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Several Cities May Lobby Edison for Discounted Electricity : Utilities: Mayors hope to form joint powers authority to press their demand. But state agency must first be convinced their request is justified.


Six South Bay cities have tentatively agreed to join forces and demand lower rates from Southern California Edison.

The mayors of Hawthorne, Gardena, Lawndale, Lomita, Inglewood and Carson have joined neighboring Culver City in discussing the possibility of forming a joint powers authority that the mayors believe will lead to lower electric bills.

At a closed meeting Oct. 12, group members agreed to seek support for the effort from their respective city councils and to schedule a public meeting on the matter for Wednesday. If the plan becomes a reality, it would mark the first time California cities have banded together to demand lower electric rates, said Kyle DeVine, spokeswoman for the California Public Utilities Commission.

Under the plan, the cities would form a joint powers authority. The umbrella organization would bargain with Edison for lower rates and--if, as some expect, the electric utility market is deregulated--buy power from the least expensive provider.

Leading the charge is Culver City, which for the past year has been debating a proposal--supported by Mayor Albert Vera--to take over local electric service from Edison in hopes of reducing rates.

The prospects of lower rates have enticed the South Bay officials to follow Culver City's lead.

"What they are charging now is outrageous," said Hawthorne Mayor Larry Guidi. "It's ridiculous that we don't band together to cut costs," he said.

Although interested in the plan, some South Bay mayors were skeptical about its implementation.

"It sounds like a good idea . . . but I don't know all the details. We need to look at it," said Lomita Mayor Ben Traina.

Under the proposed joint powers authority, unofficially named the South Bay Joint Powers Commission, the seven cities would negotiate with Southern California Edison for a 25% discount on their cities' utility bills.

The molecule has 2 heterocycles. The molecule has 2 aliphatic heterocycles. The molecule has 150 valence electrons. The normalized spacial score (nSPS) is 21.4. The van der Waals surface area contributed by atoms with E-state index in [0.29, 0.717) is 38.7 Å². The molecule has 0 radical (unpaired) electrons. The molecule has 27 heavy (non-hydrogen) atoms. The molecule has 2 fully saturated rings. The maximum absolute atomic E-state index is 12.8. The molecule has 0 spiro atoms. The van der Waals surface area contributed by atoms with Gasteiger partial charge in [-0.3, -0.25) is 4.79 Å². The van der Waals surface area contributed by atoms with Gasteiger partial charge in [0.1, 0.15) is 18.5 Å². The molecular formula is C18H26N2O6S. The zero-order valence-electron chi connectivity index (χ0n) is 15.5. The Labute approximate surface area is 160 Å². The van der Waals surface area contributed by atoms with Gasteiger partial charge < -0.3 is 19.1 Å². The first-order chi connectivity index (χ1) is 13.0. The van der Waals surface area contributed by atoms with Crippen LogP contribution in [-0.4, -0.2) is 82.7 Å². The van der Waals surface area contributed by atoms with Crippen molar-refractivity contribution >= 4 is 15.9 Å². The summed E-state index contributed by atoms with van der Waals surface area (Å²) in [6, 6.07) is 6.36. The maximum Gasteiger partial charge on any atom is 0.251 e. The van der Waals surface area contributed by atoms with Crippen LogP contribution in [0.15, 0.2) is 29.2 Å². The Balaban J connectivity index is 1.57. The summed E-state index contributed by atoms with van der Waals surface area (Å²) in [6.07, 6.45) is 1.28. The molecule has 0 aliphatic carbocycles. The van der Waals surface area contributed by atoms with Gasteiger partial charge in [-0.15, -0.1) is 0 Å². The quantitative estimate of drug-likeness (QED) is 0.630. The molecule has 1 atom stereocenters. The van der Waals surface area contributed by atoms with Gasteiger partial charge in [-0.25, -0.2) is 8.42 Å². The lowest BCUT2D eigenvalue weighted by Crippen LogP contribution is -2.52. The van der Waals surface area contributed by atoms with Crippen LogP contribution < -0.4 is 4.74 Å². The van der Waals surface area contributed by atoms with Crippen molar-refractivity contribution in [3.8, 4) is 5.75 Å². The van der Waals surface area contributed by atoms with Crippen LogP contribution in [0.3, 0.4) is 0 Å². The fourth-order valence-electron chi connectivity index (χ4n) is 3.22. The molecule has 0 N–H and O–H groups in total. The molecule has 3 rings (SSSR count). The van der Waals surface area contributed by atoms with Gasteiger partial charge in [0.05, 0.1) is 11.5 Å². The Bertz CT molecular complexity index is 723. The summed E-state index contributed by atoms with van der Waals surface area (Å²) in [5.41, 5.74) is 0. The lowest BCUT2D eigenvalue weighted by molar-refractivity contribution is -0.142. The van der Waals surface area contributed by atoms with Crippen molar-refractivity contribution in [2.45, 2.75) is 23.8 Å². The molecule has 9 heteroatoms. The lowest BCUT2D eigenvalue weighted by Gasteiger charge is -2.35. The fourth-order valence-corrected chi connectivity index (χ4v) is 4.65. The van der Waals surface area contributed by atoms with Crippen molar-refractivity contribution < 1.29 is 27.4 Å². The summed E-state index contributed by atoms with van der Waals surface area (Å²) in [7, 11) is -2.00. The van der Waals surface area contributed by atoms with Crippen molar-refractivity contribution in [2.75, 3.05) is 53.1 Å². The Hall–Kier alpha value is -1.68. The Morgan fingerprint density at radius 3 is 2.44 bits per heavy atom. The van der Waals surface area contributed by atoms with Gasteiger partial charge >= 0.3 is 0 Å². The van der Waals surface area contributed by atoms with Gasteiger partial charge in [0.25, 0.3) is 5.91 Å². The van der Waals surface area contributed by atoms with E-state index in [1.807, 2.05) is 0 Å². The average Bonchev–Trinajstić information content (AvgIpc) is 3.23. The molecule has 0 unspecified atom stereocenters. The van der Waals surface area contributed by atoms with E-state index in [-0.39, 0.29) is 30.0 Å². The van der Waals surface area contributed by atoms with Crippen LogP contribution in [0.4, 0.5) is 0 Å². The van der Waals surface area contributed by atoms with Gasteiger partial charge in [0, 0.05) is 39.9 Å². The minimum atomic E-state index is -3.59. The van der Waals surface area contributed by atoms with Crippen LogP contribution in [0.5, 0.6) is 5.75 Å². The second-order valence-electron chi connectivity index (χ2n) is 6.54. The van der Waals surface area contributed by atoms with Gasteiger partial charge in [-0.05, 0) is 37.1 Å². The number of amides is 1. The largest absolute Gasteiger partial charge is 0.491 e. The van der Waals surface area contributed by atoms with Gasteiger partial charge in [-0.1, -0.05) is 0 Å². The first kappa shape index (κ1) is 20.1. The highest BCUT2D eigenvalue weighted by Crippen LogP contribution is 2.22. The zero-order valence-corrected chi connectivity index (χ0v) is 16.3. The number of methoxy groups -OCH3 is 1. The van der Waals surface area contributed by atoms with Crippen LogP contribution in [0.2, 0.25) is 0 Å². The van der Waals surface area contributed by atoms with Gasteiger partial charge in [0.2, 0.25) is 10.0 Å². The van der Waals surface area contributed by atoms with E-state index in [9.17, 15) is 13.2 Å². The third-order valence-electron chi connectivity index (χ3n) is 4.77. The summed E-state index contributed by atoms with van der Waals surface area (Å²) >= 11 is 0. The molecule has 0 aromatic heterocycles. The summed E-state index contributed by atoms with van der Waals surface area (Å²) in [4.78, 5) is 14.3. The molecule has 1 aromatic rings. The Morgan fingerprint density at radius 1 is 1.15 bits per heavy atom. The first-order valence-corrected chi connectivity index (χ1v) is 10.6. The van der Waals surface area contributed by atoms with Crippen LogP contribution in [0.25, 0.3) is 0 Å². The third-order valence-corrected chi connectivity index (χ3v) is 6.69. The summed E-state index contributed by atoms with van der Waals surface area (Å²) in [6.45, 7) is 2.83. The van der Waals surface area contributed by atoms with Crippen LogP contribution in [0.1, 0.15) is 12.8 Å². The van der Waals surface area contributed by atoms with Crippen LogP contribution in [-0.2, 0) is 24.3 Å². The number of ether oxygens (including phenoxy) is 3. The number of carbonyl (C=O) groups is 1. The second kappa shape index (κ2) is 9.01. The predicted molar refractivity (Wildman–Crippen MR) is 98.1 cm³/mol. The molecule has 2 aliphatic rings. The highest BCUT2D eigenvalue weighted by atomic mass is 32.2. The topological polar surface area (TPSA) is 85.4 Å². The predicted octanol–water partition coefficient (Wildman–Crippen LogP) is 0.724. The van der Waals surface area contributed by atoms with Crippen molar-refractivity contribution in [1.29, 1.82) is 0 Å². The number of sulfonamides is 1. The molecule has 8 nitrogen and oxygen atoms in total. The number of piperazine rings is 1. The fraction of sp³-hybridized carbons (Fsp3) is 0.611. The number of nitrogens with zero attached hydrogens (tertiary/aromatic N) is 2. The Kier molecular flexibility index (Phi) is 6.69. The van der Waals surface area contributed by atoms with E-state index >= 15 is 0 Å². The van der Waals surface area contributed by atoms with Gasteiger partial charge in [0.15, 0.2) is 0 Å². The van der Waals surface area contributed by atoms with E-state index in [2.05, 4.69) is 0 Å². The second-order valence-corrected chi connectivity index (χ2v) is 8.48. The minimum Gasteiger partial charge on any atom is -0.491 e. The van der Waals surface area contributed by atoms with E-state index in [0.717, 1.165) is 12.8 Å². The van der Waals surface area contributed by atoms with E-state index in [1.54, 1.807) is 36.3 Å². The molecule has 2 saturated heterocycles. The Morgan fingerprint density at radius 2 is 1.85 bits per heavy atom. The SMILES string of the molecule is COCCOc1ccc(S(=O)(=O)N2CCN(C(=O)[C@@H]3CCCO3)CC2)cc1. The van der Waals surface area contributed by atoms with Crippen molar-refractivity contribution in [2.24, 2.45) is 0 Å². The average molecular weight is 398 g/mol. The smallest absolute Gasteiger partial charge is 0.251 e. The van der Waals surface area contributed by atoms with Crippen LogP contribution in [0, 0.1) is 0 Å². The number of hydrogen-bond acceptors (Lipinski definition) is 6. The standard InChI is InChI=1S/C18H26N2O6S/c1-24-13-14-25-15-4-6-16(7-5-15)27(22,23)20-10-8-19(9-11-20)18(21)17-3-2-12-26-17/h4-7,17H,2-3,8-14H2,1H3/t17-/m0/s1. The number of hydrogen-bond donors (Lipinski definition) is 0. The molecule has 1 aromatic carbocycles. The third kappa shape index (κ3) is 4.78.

Before the cities could receive any discount on their rates, however, they would first have to convince the Public Utilities Commission, which approves utility rates, that the reduction is justified. So far, the commission appears skeptical. Said DeVine: "I'd be curious as to the reason why their rates should be lower."

Vera estimates that Edison annually sells $44 million in electricity to Culver City's 40,000 residents at a rate 40% more than that set by the Los Angeles Department of Water and Power. Edison charges 13.9 cents per kilowatt hour for its average residential customers, while the Department of Water and Power charges slightly more than 10 cents.

All of Edison's customers in the utility's coastal zone, where all seven cities are located, pay the same PUC-approved rate. The Los Angeles City Council sets the DWP's rates, which as a municipal utility is not governed by the Public Utilities Commission.

Edison officials, who have not commented in detail on the joint powers plan, say the disparity shouldn't be surprising.

"Sure the (DWP's) rates are lower--they don't pay taxes and other things that investor utilities have to pay," said Margo Wells, manager of tariffs for Southern California Edison.

In the long term, the joint powers group would buy electricity in bulk if the power industry is deregulated, which is now under discussion in California.

Under deregulation, cities could operate their own municipal utilities and then form groups to buy power from a single provider, such as Edison or the DWP, instead of negotiating prices individually.

The mayors say they are convinced that economies of scale will work in their favor in the purchase not just of electricity, but also of other products and services.

Said Hawthorne's Guidi: "If we stuck together . . . we could start quoting our own costs."

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